Last second go-ahead touchdown negated by a holding call
For the fourth time in the last five games, on the biggest stage and against the biggest opponent – it looked like American River College would pull out another stunning comeback victory.
Down 34-17 at the half at City College of San Francisco in the Northern California Community College championship, the Beavers used solid defense, a fantastic performance by freshman quarterback Mike Hicks and a stunning onside kick recover to set up one final play with three seconds remaining in the game.
And as the clock expired, Hicks threw an 11-yard touchdown pass to a leaping Diondre Batson as the ARC sideline erupted in celebration – only to see a flag thrown for holding, negating the touchdown, the comeback and ending the season for the Beavers in a heartbreaking 41-36 loss.
“I consider it a win,” freshman wide receiver Tyler Trosin said. “We had to comeback from 17 down and battled hard, but the guys came together. That should have been a win. He catches the ball there with no time on the clock. I don’t know what the ref was calling there—but that’s a win in my book.”
That was the sentiment all around the stadium after the game that had 28 total penalties thrown against both teams – 18 coming against American River.
“I think we got screwed personally,” sophomore safety Scott Patalano said. “With three seconds remaining, you don’t throw a call. They say it was holding, but with three seconds on the complete opposite side of the field on a jump ball fade. It was a three step drop fade, there is not enough time.”
It can be said that a team should never allow themselves to be put into a position to have the referees dictate the outcome, but it was hard for ARC to swallow, the loss of the play that was so fresh in the minds of the players after the game.
“That call was heartbreaking,” Hicks said.
The freshman from Cordova High finished with 252 yards passing and one passing touchdown to Trosin (124 receiving yards)to set up the onside kick with just 1:45 left in the game. Hicks also rushed for 133 yards and a touchdown while seeming to scramble away from defensive pressure in the back field all game long. Hicks did toss three interceptions and lost one fumble.
“You have to tip your hats off to American River, they played hard and didn’t quit and got a key onside kick,” CCSF head coach George Rush said. “It was a really hard fought junior college game and I thought both teams played really well.”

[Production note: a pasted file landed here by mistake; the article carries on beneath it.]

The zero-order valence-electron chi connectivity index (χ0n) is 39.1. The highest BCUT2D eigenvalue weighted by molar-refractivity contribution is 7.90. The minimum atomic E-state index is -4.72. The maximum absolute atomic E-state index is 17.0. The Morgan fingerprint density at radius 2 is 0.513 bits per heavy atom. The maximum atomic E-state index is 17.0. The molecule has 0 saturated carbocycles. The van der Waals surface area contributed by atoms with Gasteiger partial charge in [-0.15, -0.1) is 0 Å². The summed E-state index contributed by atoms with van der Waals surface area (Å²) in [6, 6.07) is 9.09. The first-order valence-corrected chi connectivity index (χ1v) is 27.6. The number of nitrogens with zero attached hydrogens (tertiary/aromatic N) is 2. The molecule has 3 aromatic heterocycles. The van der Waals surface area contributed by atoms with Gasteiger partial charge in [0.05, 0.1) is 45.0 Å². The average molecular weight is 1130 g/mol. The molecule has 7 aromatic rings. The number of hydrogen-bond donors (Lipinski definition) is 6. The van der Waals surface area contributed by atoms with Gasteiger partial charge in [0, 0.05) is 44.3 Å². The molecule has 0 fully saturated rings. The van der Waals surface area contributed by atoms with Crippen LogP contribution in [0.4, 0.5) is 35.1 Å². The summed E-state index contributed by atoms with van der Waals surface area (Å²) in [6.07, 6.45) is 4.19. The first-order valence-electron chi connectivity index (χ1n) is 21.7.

The Rams will play in the state title game for the third successive season and are looking to repeat as champions.
American River (8-3) finishes the season with a third conference title in as many years, and head coach Jerry Haflich says there is no disappointment to the season because “it’s not a setback since we had never been here before” in regards to ARC’s first season in the “A” tier of California community college football.
“We can compete with the “A” level and (CCSF) was the best,” sophomore running back Devontae Booker said. “So we came in and fought our (tails) off.”
Booker, a recent verbal commit to the University of Utah, finished with 169 rushing yards and one touchdown – but still couldn’t get over the way the Beavers lost.
“In my book, we really won. It came back to the final play, but things happen and we have to roll with it,” Booker said.[stextbox id=”info”]
- Zane Petty, a verbal commit to Illinois, had his team-leading seventh interception in the second quarter.
- Patalano and fellow sophomore Justin Lata led the Beavers with 10 tackles.
- After giving up touchdowns on the five of the first six drives to start the game, the ARC defense held the potent CCSF offense to no scores in the next six drives before giving up a fourth quarter touchdown.
- Freshman defensive lineman Ewing Simmons (one sack) said that if he doesn’t get an offer to leave after this season, he is ready to play another season for the Beavers because “I love AR. I am glad I came here out of high school. Great people, I love playing football here.”